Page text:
46 U.S.C.App. Sec. 1903(a) (emphasis added). The statute proceeds to define "a vessel subject to the jurisdiction of the United States" as including "a vessel without nationality." 46 U.S.C.App. Sec. 1903(c)(1)(A). This definition corresponds to the definition under 21 U.S.C. Sec. 955a(a), as provided in 21 U.S.C. Sec. 955b(d) (1982). The parties all assumed at trial that 46 U.S.C.App. Sec. 1903(a)--rather than 21 U.S.C. Sec. 955a(a), as listed in the indictment--was the relevant statute. Because appellants were not prejudiced by their indictment under the old rather than the new statutory provision, the indictment's failure to refer to the correct statute can be excused as harmless error. See Fed.R.Crim.P. 7(c)(3) ("Error in the citation or its omission shall not be ground for ... reversal of a conviction if the error or omission did not mislead the defendant to the defendant's prejudice." Cf. United States v. Mena, 863 F.2d 1522, 1527 (11th Cir.1989) (although at the time of the crime and indictment 21 U.S.C. Sec. 955a had been amended, defendants could still be charged with violation of this statute).

7

At trial, the government attempted to show that the Rose-Marie 10 was in fact "a vessel without nationality." The facts, insofar as they are relevant to the jurisdictional issue, are derived from the testimony at trial of Coast Guard Chief Petty Officer Eddie Villafane and from a tape recording of the radio communications between the United States Navy vessel McCloy and the Rose-Marie 10. The tape recording, containing communications that extended over an eight-hour period, was played for the jury, without objection by defendants. The communications were mostly in Spanish, and they were translated into English by the court translator. A transcript of the tape recording was not made available to us as part of the record on appeal. However, the parties do not dispute the relevant contents of the recording.

8

The relevant facts may be summarized as follows:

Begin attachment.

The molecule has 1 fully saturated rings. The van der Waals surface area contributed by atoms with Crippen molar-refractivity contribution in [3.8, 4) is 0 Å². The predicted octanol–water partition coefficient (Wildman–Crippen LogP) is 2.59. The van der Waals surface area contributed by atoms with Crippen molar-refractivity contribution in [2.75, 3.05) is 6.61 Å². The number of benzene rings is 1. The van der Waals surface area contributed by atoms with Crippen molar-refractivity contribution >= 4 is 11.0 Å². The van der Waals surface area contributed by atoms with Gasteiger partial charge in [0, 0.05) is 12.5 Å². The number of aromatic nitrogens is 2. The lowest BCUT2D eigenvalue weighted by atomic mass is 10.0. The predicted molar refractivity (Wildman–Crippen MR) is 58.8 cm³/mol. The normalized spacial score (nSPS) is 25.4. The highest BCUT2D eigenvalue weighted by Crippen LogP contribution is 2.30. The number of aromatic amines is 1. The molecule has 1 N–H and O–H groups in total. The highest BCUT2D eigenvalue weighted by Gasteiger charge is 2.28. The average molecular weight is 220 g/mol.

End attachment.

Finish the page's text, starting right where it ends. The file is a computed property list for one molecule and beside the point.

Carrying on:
9

1. The McCloy encountered the fishing vessel Rose-Marie 10 on the high seas, off the coast of Colombia. The fishing vessel, a shrimper, was "riding low in the water." After seeing the McCloy, the Rose-Marie 10 began "running away trying to get back into Colombian waters." The vessel "had a lot of electronic gear" which was unusual for a "shrimper."

10

2. The Rose-Marie 10 was not displaying a flag when the McCloy encountered it. Officer Villafane could see the words "Honduras" and "Rose-Marie 10" on the back of the boat.

11

3. The McCloy established radio communications with the Rose-Marie 10. In his testimony, Officer Villafane identified the person speaking on the Rose-Marie 10's radio as the vessel's master. The Rose-Marie 10's spokesman denied permission to board. Upon questioning by Officer Villafane, the spokesman acknowledged that the vessel was registered in Honduras but could not produce registration numbers.

12

4. The McCloy advised the Rose-Marie 10 that it was trying to obtain a "statement of no objection" from the Honduran government, and it ordered the vessel to stop.

13

5. The Rose-Marie 10 then hoisted a Colombian flag. When questioned by the McCloy, the Rose-Marie 10's spokesman explained that although the vessel was Honduran, the crew members were Colombian and they were displaying their national flag.

14

6. The McCloy advised the Rose-Marie 10 that her hoisting a Colombian flag made her out to be a stateless vessel. The Rose-Marie 10 then lowered the Colombian flag and raised the Honduran flag.

15

7. After some time had passed, the McCloy advised the Rose-Marie 10 that a statement of no objection had been received from the Honduran government. But the vessel refused to stop.

16

8. After repeated warnings and warning shots, the McCloy fired disabling shots at the Rose-Marie 10. The Rose-Marie 10 stopped. Coast Guard officers then boarded the vessel and found a large quantity of marijuana. No Honduran registry papers were found on board.

17

In ruling on the motion for acquittal, the district court concluded that there was sufficient evidence to find that the vessel was subject to the jurisdiction of the United States, on the ground that "the Coast Guard had reason to believe that the [Rose-Marie 10 ] was a stateless vessel." In support of this conclusion, the court noted that the vessel kept sailing despite numerous attempts to communicate with her, that it was sailing very low, that it had a large crew for a shrimper, that it did not initially display a flag (although it had the word "Honduras" on its back), and that it "did not display a Honduran flag until some time after the Coast Guard's pursuit of it, and not until it was asked to do so." The court noted that after the vessel had raised the Honduran flag, the Coast Guard--"out of due caution"--obtained a statement of no objection from Honduras. Despite this, the court ruled, "the Coast Guard ... could still be suspicious that the vessel was stateless."